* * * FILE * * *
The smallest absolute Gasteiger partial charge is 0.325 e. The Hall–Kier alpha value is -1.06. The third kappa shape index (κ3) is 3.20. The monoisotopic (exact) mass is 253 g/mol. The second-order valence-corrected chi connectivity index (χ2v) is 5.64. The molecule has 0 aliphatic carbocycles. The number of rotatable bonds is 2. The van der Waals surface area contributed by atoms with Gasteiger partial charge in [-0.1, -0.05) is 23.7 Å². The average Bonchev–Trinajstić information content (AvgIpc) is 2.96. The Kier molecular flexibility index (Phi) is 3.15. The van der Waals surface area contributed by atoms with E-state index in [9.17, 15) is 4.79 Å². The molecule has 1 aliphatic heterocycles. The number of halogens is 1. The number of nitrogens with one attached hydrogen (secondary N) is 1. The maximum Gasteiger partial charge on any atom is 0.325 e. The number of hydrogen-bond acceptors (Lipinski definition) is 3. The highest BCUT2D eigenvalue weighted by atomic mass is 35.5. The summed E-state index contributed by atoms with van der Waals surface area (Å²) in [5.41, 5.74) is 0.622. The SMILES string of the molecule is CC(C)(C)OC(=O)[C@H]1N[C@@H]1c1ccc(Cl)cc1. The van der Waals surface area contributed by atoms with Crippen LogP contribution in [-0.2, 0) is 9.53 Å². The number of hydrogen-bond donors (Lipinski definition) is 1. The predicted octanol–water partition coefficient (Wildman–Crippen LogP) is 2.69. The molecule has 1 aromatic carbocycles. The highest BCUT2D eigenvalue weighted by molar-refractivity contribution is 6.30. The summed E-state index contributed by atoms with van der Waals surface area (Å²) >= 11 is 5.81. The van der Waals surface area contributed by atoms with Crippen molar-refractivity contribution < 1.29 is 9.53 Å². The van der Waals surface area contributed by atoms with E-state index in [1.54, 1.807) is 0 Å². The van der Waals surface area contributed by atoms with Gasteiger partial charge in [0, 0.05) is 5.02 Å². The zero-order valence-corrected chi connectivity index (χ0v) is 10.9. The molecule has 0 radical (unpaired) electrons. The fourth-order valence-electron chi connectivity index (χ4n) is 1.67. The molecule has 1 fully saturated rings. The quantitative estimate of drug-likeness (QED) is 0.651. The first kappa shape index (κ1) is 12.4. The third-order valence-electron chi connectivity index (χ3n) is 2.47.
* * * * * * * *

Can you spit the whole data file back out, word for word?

The smallest absolute Gasteiger partial charge is 0.325 e. The Hall–Kier alpha value is -1.06. The third kappa shape index (κ3) is 3.20. The monoisotopic (exact) mass is 253 g/mol. The second-order valence-corrected chi connectivity index (χ2v) is 5.64. The molecule has 0 aliphatic carbocycles. The number of rotatable bonds is 2. The van der Waals surface area contributed by atoms with Gasteiger partial charge in [-0.1, -0.05) is 23.7 Å². The average Bonchev–Trinajstić information content (AvgIpc) is 2.96. The Kier molecular flexibility index (Phi) is 3.15. The van der Waals surface area contributed by atoms with E-state index in [9.17, 15) is 4.79 Å². The molecule has 1 aliphatic heterocycles. The number of halogens is 1. The number of nitrogens with one attached hydrogen (secondary N) is 1. The maximum Gasteiger partial charge on any atom is 0.325 e. The number of hydrogen-bond acceptors (Lipinski definition) is 3. The highest BCUT2D eigenvalue weighted by atomic mass is 35.5. The summed E-state index contributed by atoms with van der Waals surface area (Å²) in [5.41, 5.74) is 0.622. The SMILES string of the molecule is CC(C)(C)OC(=O)[C@H]1N[C@@H]1c1ccc(Cl)cc1. The van der Waals surface area contributed by atoms with Crippen LogP contribution in [-0.2, 0) is 9.53 Å². The number of hydrogen-bond donors (Lipinski definition) is 1. The predicted octanol–water partition coefficient (Wildman–Crippen LogP) is 2.69. The molecule has 1 aromatic carbocycles. The highest BCUT2D eigenvalue weighted by molar-refractivity contribution is 6.30. The summed E-state index contributed by atoms with van der Waals surface area (Å²) >= 11 is 5.81. The van der Waals surface area contributed by atoms with Crippen molar-refractivity contribution < 1.29 is 9.53 Å². The van der Waals surface area contributed by atoms with E-state index in [1.54, 1.807) is 0 Å². The van der Waals surface area contributed by atoms with Gasteiger partial charge in [0, 0.05) is 5.02 Å². The zero-order valence-corrected chi connectivity index (χ0v) is 10.9. The molecule has 0 radical (unpaired) electrons. The fourth-order valence-electron chi connectivity index (χ4n) is 1.67. The molecule has 1 fully saturated rings. The quantitative estimate of drug-likeness (QED) is 0.651. The first kappa shape index (κ1) is 12.4. The third-order valence-electron chi connectivity index (χ3n) is 2.47.